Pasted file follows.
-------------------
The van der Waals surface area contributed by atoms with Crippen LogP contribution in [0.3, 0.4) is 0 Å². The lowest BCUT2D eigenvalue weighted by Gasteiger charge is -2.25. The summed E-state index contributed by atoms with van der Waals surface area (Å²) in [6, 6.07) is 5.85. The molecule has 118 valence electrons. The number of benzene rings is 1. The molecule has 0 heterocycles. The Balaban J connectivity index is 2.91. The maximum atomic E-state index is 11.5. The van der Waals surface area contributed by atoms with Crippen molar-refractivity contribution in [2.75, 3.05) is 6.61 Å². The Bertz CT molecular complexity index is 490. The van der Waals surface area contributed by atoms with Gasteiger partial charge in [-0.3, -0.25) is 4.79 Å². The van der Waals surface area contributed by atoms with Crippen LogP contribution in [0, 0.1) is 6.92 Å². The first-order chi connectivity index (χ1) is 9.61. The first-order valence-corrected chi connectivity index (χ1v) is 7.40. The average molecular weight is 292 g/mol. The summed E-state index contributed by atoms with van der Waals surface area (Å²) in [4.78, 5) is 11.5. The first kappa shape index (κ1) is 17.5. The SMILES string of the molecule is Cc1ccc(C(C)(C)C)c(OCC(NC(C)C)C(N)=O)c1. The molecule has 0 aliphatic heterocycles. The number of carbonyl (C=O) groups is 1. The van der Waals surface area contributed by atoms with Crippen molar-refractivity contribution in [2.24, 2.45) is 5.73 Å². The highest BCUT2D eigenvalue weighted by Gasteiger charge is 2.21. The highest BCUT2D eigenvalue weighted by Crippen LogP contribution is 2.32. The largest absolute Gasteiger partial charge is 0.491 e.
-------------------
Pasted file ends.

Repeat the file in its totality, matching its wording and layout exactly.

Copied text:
The van der Waals surface area contributed by atoms with Crippen LogP contribution in [0.3, 0.4) is 0 Å². The lowest BCUT2D eigenvalue weighted by Gasteiger charge is -2.25. The summed E-state index contributed by atoms with van der Waals surface area (Å²) in [6, 6.07) is 5.85. The molecule has 118 valence electrons. The number of benzene rings is 1. The molecule has 0 heterocycles. The Balaban J connectivity index is 2.91. The maximum atomic E-state index is 11.5. The van der Waals surface area contributed by atoms with Crippen molar-refractivity contribution in [2.75, 3.05) is 6.61 Å². The Bertz CT molecular complexity index is 490. The van der Waals surface area contributed by atoms with Gasteiger partial charge in [-0.3, -0.25) is 4.79 Å². The van der Waals surface area contributed by atoms with Crippen LogP contribution in [0, 0.1) is 6.92 Å². The first-order chi connectivity index (χ1) is 9.61. The first-order valence-corrected chi connectivity index (χ1v) is 7.40. The average molecular weight is 292 g/mol. The summed E-state index contributed by atoms with van der Waals surface area (Å²) in [4.78, 5) is 11.5. The first kappa shape index (κ1) is 17.5. The SMILES string of the molecule is Cc1ccc(C(C)(C)C)c(OCC(NC(C)C)C(N)=O)c1. The molecule has 0 aliphatic heterocycles. The number of carbonyl (C=O) groups is 1. The van der Waals surface area contributed by atoms with Crippen molar-refractivity contribution in [2.24, 2.45) is 5.73 Å². The highest BCUT2D eigenvalue weighted by Gasteiger charge is 2.21. The highest BCUT2D eigenvalue weighted by Crippen LogP contribution is 2.32. The largest absolute Gasteiger partial charge is 0.491 e.